Andrew Jackson Young Jr., known as Andrew Young Jr., was born in New Orleans, La on March 12, 1932. After graduating from Howard University, Young chose to study at Connecticut’s Hartford Theological Seminary and became an ordained minister in 1955. A colleague and friend of Dr. Martin Luther King Jr., Young coordinated desegregation efforts throughout the South, eventually becoming the Southern Christian Leadership Conference’s executive director and later executive vice president. During this time, he helped draw up the Civil Rights Act of 1964 and the Voting Rights Act of 1965.
Young was elected to the House of Representatives in 1972, the first African American to represent Georgia in Congress since Reconstruction. When President Jimmy Carter was in office, he chose Young to be the U.S. ambassador to the United Nations. While ambassador, Young advocated for human rights on a global scale, such as sanctions to oppose rule by apartheid in South Africa. Young was elected as Atlanta’s mayor in 1981 and was successful in his campaign for Atlanta to host the Olympic Games in 1996.
The author of multiple books and the leader of the equality and economic justice consulting firm Good Works International, Young remains an esteemed civil rights activist. He has received accolades that include the Presidential Medal of Freedom and the National Association for the Advancement of Colored People’s Springarn Medal. Morehouse College named the Andrew Young Center for Global Leadership in his honor, and Young has taught at Georgia State University’s Andrew Young School of Policy Studies.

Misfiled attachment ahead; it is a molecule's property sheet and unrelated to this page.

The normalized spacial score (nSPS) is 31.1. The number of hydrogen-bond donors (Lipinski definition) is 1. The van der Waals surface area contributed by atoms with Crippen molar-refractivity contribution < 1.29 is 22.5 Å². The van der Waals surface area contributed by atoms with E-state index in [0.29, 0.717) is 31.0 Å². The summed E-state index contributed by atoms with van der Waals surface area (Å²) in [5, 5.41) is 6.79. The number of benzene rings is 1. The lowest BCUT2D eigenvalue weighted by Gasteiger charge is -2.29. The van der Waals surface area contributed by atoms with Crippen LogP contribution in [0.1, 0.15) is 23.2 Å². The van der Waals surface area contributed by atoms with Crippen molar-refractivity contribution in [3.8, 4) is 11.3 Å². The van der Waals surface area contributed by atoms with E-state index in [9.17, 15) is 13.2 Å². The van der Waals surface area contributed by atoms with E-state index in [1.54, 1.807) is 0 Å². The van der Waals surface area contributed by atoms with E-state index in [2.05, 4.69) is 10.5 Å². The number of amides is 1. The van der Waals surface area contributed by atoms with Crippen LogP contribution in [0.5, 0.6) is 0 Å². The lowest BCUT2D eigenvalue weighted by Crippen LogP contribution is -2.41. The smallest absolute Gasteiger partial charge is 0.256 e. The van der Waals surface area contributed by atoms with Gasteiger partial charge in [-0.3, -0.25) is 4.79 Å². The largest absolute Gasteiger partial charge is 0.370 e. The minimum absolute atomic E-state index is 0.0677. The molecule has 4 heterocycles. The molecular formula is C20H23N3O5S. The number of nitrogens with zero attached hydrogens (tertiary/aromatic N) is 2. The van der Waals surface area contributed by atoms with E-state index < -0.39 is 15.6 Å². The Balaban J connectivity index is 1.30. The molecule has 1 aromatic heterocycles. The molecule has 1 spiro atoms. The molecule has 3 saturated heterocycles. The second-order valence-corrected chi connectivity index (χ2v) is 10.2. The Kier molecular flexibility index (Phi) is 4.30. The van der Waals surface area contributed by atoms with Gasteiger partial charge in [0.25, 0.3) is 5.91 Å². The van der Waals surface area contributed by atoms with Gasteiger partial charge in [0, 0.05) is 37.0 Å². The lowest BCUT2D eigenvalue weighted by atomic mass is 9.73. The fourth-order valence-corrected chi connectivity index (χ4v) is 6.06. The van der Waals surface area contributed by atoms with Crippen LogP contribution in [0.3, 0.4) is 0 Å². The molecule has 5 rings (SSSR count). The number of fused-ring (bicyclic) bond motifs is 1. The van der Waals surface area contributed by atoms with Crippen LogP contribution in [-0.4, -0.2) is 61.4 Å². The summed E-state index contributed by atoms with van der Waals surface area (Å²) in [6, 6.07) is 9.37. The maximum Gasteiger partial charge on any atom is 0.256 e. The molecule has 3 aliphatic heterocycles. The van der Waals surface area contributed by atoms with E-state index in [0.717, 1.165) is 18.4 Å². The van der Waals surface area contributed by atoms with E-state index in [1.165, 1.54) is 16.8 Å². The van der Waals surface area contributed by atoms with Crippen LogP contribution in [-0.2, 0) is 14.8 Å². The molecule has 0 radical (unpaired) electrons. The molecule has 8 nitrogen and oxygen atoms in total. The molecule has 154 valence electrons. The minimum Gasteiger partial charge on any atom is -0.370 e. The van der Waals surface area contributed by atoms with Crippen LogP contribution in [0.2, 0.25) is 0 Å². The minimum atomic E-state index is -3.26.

About the Dan Sweat Award:
This prestigious award is given in memory of Dan Sweat, past CAP President, who led the organization and Downtown Atlanta through very tumultuous times in the business and political environment of this City’s growth. Known for his ability to rise above and go beyond his position, Sweat was a dogged competitor to foes and friends alike when it came to the issue of “doing the right thing” for Downtown.